Maybe there's just as much artistic-merit in simply painting the emulsion onto the plate/paper before exposure? Depending on how gloopy and sticky it is, you might be able to get some nice shapes out of it.

Scratch that, forget what I wrote, noone steal my idea. I'm going to get a paintbrush and a bottle of liquid-light on the way home, and get practising my chinese calligraphy...

hi dr c

with coating your own you have an open slate. its much more versatile
than pre bought papers &c ... once you understand how the emulsion sticks ( or doesn't )
or hardens, ( or doesn't ) or ? there are ways of doing all sorts of fun stuff ...

Photo Engineer
04-09-2014, 08:55 AM
I think that there is room for all of these. After all, it is art and just about anything goes. The questions are whether you like it and then whether your audience / customer(s) like it.

If it does not please the majority, then it is not what is going to be viable until after you die! :D this is the usual rule o art!

PE

Vaughn
04-09-2014, 11:26 AM
There's a type of art that I've seen around occasionally, where you enlarge to paper normally, but then just splash developer over the paper so it doesn't cover the entirety, you just get a Rorschach-shaped image. (not sure if there's a named-style for this, like there is for something like a Photogram).

Maybe there's just as much artistic-merit in simply painting the emulsion onto the plate/paper before exposure? Depending on how gloopy and sticky it is, you might be able to get some nice shapes out of it.

Scratch that, forget what I wrote, noone steal my idea. I'm going to get a paintbrush and a bottle of liquid-light on the way home, and get practising my chinese calligraphy...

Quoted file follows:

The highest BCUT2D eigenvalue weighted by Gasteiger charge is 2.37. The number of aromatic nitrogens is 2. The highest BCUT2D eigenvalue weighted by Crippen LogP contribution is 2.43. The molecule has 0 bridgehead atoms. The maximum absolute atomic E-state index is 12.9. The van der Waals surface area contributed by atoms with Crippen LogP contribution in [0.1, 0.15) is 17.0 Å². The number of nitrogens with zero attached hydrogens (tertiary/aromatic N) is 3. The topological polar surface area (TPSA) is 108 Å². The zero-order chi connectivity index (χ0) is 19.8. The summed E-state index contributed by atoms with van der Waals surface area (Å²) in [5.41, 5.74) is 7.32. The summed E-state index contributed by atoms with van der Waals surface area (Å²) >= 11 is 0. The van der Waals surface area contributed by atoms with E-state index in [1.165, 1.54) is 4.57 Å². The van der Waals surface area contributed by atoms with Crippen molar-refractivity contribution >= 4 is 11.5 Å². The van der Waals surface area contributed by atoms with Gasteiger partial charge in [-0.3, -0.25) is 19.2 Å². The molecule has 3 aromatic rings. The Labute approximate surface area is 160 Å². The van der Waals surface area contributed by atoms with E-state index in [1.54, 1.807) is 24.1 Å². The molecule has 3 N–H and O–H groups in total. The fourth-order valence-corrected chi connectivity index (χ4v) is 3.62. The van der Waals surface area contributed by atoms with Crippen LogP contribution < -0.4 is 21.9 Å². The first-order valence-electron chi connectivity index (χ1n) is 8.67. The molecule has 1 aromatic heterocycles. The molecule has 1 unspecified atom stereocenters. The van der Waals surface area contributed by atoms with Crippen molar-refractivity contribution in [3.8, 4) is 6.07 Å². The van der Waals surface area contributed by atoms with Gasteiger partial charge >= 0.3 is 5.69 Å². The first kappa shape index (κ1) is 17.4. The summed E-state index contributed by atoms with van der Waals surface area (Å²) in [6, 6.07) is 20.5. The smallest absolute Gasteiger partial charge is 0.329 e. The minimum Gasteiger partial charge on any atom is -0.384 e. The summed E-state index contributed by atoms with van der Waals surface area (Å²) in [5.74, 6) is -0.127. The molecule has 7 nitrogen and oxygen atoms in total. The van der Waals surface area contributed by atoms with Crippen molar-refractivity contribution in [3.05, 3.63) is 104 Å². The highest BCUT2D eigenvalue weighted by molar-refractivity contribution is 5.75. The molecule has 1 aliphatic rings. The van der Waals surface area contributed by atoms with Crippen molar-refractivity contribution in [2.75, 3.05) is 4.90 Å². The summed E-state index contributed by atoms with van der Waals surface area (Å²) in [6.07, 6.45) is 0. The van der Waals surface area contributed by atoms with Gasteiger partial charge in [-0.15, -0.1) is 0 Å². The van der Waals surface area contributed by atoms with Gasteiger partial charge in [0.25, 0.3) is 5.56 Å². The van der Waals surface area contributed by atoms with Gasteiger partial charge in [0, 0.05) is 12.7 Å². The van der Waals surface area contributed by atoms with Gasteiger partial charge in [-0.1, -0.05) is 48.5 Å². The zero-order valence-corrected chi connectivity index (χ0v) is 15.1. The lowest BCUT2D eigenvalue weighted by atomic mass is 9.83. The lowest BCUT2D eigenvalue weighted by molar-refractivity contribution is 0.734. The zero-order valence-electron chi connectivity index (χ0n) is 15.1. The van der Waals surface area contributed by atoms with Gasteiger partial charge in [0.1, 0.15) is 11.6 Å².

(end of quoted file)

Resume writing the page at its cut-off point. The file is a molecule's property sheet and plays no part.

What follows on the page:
Sometimes it is fun. Platinum print, 11x14 negative. Next time I'll keep Alex's feet in the image area!

Athiril
04-10-2014, 11:51 PM
Hi Athiril,
Thanks for looking up the numbers on tape! Scotch Magic is a easy candidate for taping puddle pushers. For some reason I've totally forgotten, I had a couple of rolls of 850 when I started playing with emulsions and I settled into it as my tape of choice.

One note: 0.9 mil of the 850 is the adhesive. That's one reason I like the stuff so much. I just count each wrap as 1 mil because I assume the adhesive mashes down to nearly nothing. I also have to assume the adhesive on Magic Tape is also about 0.9 mils. But, as said, "stressing the mils" isn't necessary. Vaughn's approach to carbon could be the role model for our work. He's a master of his craft, without resorting to expensive accessories.

Customer service for 3M got back to me, as I also sent the question to them.

They're stating 810 magic tape is 2.2 mils (0.056mm) instead of what I found in the data sheet I found. I guess if you want to be specific, you should measure the rod bare, and then with the tape on.

dwross
04-11-2014, 08:41 AM
Thanks for digging up the information. That puts Magic Tape even closer to 810. They certainly look like they are twins, side-by-side. 3 mils is about as thick as air. Really, though, the exact mils is not that important a variable. I use the same puddle pushers for all my coating. 10 wraps of 850 tape. Might be eleven or twelve on one of them. (I have five so that I can coat five 36" strips of film in one coating session, without stopping to clean them before I'm done. With film, starting with a dry puddle pusher improves the quality of the coating pass. With paper, it's not as important.)

Anyway, what's important is the temperature of the emulsion while you coat. One degree C can make a difference there. It's all about viscosity. The lower you can go and still have a good, smooth flowing emulsion, the better the density and contrast in the final product (permanent caveat: "in my experience".)